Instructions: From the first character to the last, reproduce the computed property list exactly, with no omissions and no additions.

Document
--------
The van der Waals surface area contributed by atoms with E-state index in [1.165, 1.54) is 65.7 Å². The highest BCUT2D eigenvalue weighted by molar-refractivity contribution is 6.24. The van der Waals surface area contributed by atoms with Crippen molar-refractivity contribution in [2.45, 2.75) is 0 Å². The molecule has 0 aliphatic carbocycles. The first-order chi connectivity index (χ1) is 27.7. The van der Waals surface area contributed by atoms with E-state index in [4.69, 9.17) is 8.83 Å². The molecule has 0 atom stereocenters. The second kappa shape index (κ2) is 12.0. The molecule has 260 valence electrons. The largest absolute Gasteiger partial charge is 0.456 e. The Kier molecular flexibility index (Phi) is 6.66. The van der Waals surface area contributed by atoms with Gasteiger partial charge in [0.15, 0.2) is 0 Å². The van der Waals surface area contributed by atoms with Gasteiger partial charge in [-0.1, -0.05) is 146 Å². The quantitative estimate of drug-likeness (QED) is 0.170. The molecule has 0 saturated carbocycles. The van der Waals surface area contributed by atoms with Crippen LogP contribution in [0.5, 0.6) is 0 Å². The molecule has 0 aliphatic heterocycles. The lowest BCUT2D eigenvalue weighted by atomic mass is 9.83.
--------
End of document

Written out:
The van der Waals surface area contributed by atoms with E-state index in [1.165, 1.54) is 65.7 Å². The highest BCUT2D eigenvalue weighted by molar-refractivity contribution is 6.24. The van der Waals surface area contributed by atoms with Crippen molar-refractivity contribution in [2.45, 2.75) is 0 Å². The molecule has 0 aliphatic carbocycles. The first-order chi connectivity index (χ1) is 27.7. The van der Waals surface area contributed by atoms with E-state index in [4.69, 9.17) is 8.83 Å². The molecule has 0 atom stereocenters. The second kappa shape index (κ2) is 12.0. The molecule has 260 valence electrons. The largest absolute Gasteiger partial charge is 0.456 e. The Kier molecular flexibility index (Phi) is 6.66. The van der Waals surface area contributed by atoms with Gasteiger partial charge in [0.15, 0.2) is 0 Å². The van der Waals surface area contributed by atoms with Gasteiger partial charge in [-0.1, -0.05) is 146 Å². The quantitative estimate of drug-likeness (QED) is 0.170. The molecule has 0 saturated carbocycles. The van der Waals surface area contributed by atoms with Crippen LogP contribution in [0.5, 0.6) is 0 Å². The molecule has 0 aliphatic heterocycles. The lowest BCUT2D eigenvalue weighted by atomic mass is 9.83.